Russian Foreign Minister Sergei Lavrov stressed that Russia and the United States have the largest nuclear potentials and thus bear a special responsibility to maintain global security, adding further that "the desire of US leadership to reformat, and in fact, eliminate the existing international regime for the non-proliferation of weapons" makes Moscow confused and concerned."
Lavrov also recalled that US President Donald Trump had announced in October Washington's intention to withdraw from the Intermediate-Range Nuclear Forces Treaty (INF Treaty) noting that "some people in the US political establishment" were also calling into question the extension of the New START Treaty [Strategic Arms Reduction Treaty], which expires in 2021. Lavrov further stated that Moscow considered this 'school of thought' to be 'short-sighted and dangerous."
Meanwhile, according to the minister, the number of threats and challenges requiring joint work between Russia and the United States, from combating terrorism to resolving regional crises and climate issues, is not decreasing.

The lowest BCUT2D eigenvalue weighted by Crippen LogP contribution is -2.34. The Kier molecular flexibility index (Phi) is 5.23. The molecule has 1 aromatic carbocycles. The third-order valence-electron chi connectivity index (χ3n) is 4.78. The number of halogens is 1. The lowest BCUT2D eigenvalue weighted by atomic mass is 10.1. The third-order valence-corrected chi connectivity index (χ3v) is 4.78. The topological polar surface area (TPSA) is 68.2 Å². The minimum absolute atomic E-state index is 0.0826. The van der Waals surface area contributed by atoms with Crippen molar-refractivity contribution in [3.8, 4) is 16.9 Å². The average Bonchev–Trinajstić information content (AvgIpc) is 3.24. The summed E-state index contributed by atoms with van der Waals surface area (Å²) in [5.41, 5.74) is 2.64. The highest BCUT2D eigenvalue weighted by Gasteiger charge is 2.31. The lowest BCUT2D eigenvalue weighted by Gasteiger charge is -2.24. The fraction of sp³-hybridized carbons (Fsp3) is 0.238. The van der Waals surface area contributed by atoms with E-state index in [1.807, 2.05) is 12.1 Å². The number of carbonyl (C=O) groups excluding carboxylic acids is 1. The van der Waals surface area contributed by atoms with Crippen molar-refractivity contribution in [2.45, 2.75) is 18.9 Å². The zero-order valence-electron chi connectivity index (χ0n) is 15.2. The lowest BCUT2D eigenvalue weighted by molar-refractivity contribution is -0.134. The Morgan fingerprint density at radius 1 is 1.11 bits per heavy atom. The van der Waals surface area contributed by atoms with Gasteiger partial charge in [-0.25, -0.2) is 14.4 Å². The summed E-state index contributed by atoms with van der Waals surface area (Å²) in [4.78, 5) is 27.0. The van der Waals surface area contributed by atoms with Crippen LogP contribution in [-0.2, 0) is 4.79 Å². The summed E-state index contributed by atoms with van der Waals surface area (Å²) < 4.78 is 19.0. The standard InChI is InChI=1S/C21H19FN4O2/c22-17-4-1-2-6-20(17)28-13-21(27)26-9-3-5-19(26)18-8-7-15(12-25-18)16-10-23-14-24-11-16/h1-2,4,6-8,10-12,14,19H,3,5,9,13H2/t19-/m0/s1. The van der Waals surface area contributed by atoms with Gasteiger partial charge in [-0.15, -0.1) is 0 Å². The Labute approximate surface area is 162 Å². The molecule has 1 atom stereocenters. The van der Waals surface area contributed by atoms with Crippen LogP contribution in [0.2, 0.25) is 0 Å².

The United States and Russia have repeatedly accused each other of violating the INF Treaty. Moscow, in particular, has stated that the United States was deploying launchers for Tomahawk missiles in Romania and Poland, something which is prohibited by the agreement. Russia has also pointed to the fact that Washington is developing combat drones and financing research on the development of a ground-launched cruise missile.
The INF Treaty was signed in 1987 by then leader of the Soviet Union Mikhail Gorbachev and then US President Ronald Reagan. The leaders agreed to destroy all cruise or ground-launched ballistic missiles with ranges between 500 and 5,500 kilometers (310 and 3,400 miles).